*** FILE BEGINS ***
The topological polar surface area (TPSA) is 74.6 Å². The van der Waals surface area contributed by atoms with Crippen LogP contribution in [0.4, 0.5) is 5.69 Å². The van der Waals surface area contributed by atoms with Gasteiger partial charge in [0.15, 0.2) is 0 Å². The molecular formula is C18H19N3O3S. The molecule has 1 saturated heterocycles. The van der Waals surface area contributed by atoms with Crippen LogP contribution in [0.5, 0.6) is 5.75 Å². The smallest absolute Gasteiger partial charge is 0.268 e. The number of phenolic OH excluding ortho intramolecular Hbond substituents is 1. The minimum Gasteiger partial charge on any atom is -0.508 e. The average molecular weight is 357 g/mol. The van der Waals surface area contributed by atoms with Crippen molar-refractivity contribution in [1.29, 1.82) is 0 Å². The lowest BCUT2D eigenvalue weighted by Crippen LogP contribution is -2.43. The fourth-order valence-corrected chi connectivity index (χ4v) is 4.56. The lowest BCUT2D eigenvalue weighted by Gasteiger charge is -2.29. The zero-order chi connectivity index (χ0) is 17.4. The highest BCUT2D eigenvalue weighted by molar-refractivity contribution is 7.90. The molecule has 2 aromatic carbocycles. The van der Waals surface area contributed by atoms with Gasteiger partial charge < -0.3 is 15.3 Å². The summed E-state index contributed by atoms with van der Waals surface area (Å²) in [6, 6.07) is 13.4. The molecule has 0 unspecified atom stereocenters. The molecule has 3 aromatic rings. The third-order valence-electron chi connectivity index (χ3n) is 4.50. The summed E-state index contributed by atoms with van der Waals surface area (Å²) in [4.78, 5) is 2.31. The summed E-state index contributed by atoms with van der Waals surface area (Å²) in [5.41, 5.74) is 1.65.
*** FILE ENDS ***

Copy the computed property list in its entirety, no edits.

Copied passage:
The topological polar surface area (TPSA) is 74.6 Å². The van der Waals surface area contributed by atoms with Crippen LogP contribution in [0.4, 0.5) is 5.69 Å². The van der Waals surface area contributed by atoms with Gasteiger partial charge in [0.15, 0.2) is 0 Å². The molecular formula is C18H19N3O3S. The molecule has 1 saturated heterocycles. The van der Waals surface area contributed by atoms with Crippen LogP contribution in [0.5, 0.6) is 5.75 Å². The smallest absolute Gasteiger partial charge is 0.268 e. The number of phenolic OH excluding ortho intramolecular Hbond substituents is 1. The minimum Gasteiger partial charge on any atom is -0.508 e. The average molecular weight is 357 g/mol. The van der Waals surface area contributed by atoms with Crippen molar-refractivity contribution in [1.29, 1.82) is 0 Å². The lowest BCUT2D eigenvalue weighted by Crippen LogP contribution is -2.43. The fourth-order valence-corrected chi connectivity index (χ4v) is 4.56. The lowest BCUT2D eigenvalue weighted by Gasteiger charge is -2.29. The zero-order chi connectivity index (χ0) is 17.4. The highest BCUT2D eigenvalue weighted by molar-refractivity contribution is 7.90. The molecule has 2 aromatic carbocycles. The van der Waals surface area contributed by atoms with Gasteiger partial charge < -0.3 is 15.3 Å². The summed E-state index contributed by atoms with van der Waals surface area (Å²) in [6, 6.07) is 13.4. The molecule has 0 unspecified atom stereocenters. The molecule has 3 aromatic rings. The third-order valence-electron chi connectivity index (χ3n) is 4.50. The summed E-state index contributed by atoms with van der Waals surface area (Å²) in [4.78, 5) is 2.31. The summed E-state index contributed by atoms with van der Waals surface area (Å²) in [5.41, 5.74) is 1.65.